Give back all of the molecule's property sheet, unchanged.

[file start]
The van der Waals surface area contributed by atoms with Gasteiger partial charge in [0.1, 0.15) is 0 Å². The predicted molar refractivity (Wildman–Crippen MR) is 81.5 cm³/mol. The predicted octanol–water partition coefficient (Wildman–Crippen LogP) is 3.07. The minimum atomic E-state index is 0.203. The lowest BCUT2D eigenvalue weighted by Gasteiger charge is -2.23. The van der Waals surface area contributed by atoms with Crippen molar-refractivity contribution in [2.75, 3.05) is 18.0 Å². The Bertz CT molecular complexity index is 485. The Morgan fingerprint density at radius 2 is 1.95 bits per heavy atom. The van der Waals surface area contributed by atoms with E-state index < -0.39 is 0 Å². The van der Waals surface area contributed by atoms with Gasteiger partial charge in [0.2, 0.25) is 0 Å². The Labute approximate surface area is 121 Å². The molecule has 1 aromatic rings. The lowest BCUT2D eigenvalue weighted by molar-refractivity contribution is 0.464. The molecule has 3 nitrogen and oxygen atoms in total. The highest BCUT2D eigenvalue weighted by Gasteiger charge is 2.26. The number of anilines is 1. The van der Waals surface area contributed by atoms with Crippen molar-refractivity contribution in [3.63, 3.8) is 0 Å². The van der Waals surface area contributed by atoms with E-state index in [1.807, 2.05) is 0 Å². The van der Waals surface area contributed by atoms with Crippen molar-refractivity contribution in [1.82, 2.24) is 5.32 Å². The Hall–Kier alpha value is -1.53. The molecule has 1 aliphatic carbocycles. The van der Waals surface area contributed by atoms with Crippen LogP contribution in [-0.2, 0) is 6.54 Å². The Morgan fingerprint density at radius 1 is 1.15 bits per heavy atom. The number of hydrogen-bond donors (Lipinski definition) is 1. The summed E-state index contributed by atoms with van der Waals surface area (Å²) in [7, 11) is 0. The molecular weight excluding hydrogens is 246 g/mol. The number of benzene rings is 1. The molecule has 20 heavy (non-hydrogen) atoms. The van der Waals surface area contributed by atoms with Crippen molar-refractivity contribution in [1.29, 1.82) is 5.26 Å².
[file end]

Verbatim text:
The van der Waals surface area contributed by atoms with Gasteiger partial charge in [0.1, 0.15) is 0 Å². The predicted molar refractivity (Wildman–Crippen MR) is 81.5 cm³/mol. The predicted octanol–water partition coefficient (Wildman–Crippen LogP) is 3.07. The minimum atomic E-state index is 0.203. The lowest BCUT2D eigenvalue weighted by Gasteiger charge is -2.23. The van der Waals surface area contributed by atoms with Crippen molar-refractivity contribution in [2.75, 3.05) is 18.0 Å². The Bertz CT molecular complexity index is 485. The Morgan fingerprint density at radius 2 is 1.95 bits per heavy atom. The van der Waals surface area contributed by atoms with E-state index < -0.39 is 0 Å². The van der Waals surface area contributed by atoms with Gasteiger partial charge in [0.2, 0.25) is 0 Å². The Labute approximate surface area is 121 Å². The molecule has 1 aromatic rings. The lowest BCUT2D eigenvalue weighted by molar-refractivity contribution is 0.464. The molecule has 3 nitrogen and oxygen atoms in total. The highest BCUT2D eigenvalue weighted by Gasteiger charge is 2.26. The number of anilines is 1. The van der Waals surface area contributed by atoms with Crippen molar-refractivity contribution in [3.63, 3.8) is 0 Å². The van der Waals surface area contributed by atoms with E-state index in [1.807, 2.05) is 0 Å². The van der Waals surface area contributed by atoms with Crippen molar-refractivity contribution in [1.82, 2.24) is 5.32 Å². The Hall–Kier alpha value is -1.53. The molecule has 1 aliphatic carbocycles. The van der Waals surface area contributed by atoms with Crippen LogP contribution in [-0.2, 0) is 6.54 Å². The Morgan fingerprint density at radius 1 is 1.15 bits per heavy atom. The number of hydrogen-bond donors (Lipinski definition) is 1. The summed E-state index contributed by atoms with van der Waals surface area (Å²) in [7, 11) is 0. The molecular weight excluding hydrogens is 246 g/mol. The number of benzene rings is 1. The molecule has 20 heavy (non-hydrogen) atoms. The van der Waals surface area contributed by atoms with Crippen molar-refractivity contribution in [1.29, 1.82) is 5.26 Å².